More than 20 delegates were on hand Tuesday, April 27, afternoon to share their thoughts about Scarborough East Councillor Paul Ainslie's motion requesting city council ask the provincial and federal governments not to "industrialize" any crown lands or adjacent waterways along the Scarborough Bluffs. The goal of the motion was to prevent a wind farm from being erected offshore in Lake Ontario.
I am a sporting camp owner in the town of Highland Plantation. Our town is the site of a proposed industrial wind power facility. I am concerned about the future of the wildlands of Maine, as well as our town, since the number and scale of wind power proposals likely will affect all the mountains of Maine, leaving not a single place free of a view of 400-foot turbines.
State historical preservation officer Brona Simon spoke out against the Cape Wind turbine project proposed for Nantucket Sound during a hearing in Barnstable on Monday. She noted that the project is 24 to 25 square miles. "You can see the concern we have with the adverse effects of the proposal," she said. "The visual element will alter the setting outside the character of the historic properties."
The proposed Nantucket Sound wind farm will either make history or destroy it, according to speakers at what could be the last public hearing on the project. Barring a lawsuit sending the project back for more review, yesterday's hearing at Cape Cod Community College's Tilden Arts Center marked the final opportunity for opponents and supporters to be heard on the plan by Cape Wind Associates LLC.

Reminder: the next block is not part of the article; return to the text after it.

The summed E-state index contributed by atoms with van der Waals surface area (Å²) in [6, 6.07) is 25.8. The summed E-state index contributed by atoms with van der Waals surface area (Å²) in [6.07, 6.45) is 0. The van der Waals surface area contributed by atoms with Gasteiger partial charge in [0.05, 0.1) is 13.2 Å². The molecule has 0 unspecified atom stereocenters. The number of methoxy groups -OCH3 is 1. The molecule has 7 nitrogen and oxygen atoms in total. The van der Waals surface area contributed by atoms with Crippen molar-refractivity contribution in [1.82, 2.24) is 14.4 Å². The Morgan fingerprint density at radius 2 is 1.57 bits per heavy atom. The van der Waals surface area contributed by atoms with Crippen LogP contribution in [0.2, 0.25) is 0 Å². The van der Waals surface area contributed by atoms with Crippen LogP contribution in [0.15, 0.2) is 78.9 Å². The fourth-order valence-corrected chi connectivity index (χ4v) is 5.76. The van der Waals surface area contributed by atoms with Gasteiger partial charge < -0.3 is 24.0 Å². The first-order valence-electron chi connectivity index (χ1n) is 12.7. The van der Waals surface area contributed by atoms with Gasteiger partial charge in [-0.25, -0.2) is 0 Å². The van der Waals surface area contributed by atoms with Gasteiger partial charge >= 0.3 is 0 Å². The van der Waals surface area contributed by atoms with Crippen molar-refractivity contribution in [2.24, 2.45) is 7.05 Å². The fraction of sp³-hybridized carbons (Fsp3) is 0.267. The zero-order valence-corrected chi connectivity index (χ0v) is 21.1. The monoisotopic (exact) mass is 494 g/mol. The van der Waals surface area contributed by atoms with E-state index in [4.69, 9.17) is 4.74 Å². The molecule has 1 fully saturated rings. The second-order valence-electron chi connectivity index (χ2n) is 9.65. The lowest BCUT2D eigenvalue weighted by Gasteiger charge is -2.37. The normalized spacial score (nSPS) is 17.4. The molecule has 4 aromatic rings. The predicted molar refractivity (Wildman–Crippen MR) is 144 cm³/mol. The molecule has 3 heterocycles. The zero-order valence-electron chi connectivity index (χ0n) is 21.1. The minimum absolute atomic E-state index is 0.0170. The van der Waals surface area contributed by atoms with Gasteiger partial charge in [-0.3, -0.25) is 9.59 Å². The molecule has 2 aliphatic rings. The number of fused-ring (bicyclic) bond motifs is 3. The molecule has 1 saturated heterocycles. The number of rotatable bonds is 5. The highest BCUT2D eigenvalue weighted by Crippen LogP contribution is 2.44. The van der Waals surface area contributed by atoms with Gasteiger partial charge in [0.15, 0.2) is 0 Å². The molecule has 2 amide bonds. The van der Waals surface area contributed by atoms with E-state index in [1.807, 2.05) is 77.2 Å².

The state's top historic preservation official told a federal panel yesterday that the impact of the proposed Nantucket Sound wind farm on Native American and other historic sites is "unparalleled'' in the state's history. It was Brona Simon's first public remarks on the Cape Wind project since issuing a formal opinion in November that Nantucket Sound should be listed on the National Register of Historic Places.
Speaking publicly for the first time on the subject, the Massachusetts Historic Preservation Officer told a federal panel today that impacts from the proposed Nantucket Sound wind farm on Native American and other historic sites were "unparalleled" in the state's history.
A federal panel charged with assessing Cape Wind's impact on dozens of historic sites includes an architect, an anthropologist and a Texan who runs one of the nation's largest beer distributors. Last week, the Advisory Council on Historic Preservation identified a five-member Cape Wind review panel, as a final federal ruling on the controversial offshore wind farm appears on the horizon.
Senator Lamar Alexander expressed concern on Tuesday over the siting of renewable energy projects during a hearing of the Senate Appropriations Subcommittee on Interior, Environment, and Related Agencies, of which he is the ranking member. "We've spent more than a century and billions of dollars of public and private money protecting certain landscapes and scenic areas," Sen. Alexander told Secretary of the Interior Ken Salazar.
And now a wind farm in the scenic hills near the small town of Union, southeast of La Grande, is up for approvals. ...It's late in the day. We need to get a handle now on how wind power adds up -- not just in megawatts but in how much it will change Oregon's views. Otherwise, in this state where we once insisted things look different, we just might not like the way things look.
Steve Warner is Scandia's CEO. He says the company is asking county officials for a definitive answer on whether the visual impact to the shoreline is acceptable. "If the answer's no, you know, we respect that," he says. "And we will not move forward."
A mountain ridge in Highland County has been cleared for the state's first commercial wind farm. While site preparation began last summer, official clearance came recently from the State Corporation Commission, which dismissed a complaint that the project will ruin the view from a nearby Civil War battlefield.